HERMAN CAIN’S FIRST CAMPAIGN
HERMAN CAIN’S FIRST CAMPAIGN
By Rhodes Cook
In his recently published autobiography, This is Herman Cain! My Journey to the White House, the Republican presidential candidate details at length his “up by the bootstraps” life history, from his business successes and bout with cancer to the early stages of his 2012 presidential campaign.
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Barely mentioned was his hardly noticed try for the 2000 Republican presidential nomination, which began and ended before the primaries began, and his more consequential bid for the Republican Senate nomination in Georgia in 2004.
In the latter race, Cain ran against a pair of white Atlanta-area congressmen. He finished ahead of one (Mac Collins) and trailed the other (Johnny Isakson). In the process, Cain showed that he had the political skills needed to win votes in a party where few African-Americans are primary participants.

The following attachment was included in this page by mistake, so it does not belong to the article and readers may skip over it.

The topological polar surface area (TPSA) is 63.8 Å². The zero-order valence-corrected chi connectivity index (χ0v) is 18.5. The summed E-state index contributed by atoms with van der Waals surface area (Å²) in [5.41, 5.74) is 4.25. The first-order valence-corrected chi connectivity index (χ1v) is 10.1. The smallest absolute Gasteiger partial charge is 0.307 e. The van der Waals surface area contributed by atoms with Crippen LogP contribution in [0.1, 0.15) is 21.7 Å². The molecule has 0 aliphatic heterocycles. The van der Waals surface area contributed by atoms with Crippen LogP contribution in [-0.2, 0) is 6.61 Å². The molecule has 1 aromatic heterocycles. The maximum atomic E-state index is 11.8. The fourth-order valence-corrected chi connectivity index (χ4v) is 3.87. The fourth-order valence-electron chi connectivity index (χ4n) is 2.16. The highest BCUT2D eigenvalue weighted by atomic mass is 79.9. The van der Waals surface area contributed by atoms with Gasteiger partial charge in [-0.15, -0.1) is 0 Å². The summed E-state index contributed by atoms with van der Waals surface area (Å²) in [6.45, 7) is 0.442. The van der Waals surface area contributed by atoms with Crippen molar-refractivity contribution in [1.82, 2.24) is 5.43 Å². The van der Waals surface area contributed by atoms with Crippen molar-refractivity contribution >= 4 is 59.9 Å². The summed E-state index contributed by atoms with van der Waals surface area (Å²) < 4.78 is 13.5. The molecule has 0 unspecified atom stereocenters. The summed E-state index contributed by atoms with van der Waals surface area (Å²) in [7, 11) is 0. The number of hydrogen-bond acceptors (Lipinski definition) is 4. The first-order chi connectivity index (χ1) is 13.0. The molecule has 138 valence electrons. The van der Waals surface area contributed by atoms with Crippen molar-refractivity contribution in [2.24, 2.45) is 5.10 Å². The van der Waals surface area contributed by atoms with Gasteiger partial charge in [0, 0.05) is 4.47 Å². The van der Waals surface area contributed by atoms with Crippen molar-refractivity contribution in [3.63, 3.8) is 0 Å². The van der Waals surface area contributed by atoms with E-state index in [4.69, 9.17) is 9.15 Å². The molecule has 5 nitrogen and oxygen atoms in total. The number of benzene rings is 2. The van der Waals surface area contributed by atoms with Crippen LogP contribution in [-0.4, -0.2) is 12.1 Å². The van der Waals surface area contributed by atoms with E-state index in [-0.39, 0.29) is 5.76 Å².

From the beginning, the race for retiring Democrat Zell Miller’s open Senate seat was considered Isakson’s to lose. He was well financed, was a known commodity from nearly 30 years in Georgia politics, and boasted a base in the vote-rich Republican suburbs north of Atlanta. The lone question was whether Isakson could be held below 50% in the primary and forced into a runoff with either Collins or Cain.
In spite of his business experience, which included a long stint as CEO of Godfather’s Pizza, Cain began the campaign as a virtual unknown. But he steadily gained ground through a combination of charisma, ideology and compelling life story. To Tom Baxter, the editor of the Southern Political Report, he was “a business candidate on steroids… a skilled pitchman,” who was able to connect with many conservative white voters.
In part, that connection was due to his passion; and, in part, to his conservative ideology: “If you want to define ‘conservative,'” Cain would tell voters, “I’ll spell it for you: C-A-I-N.”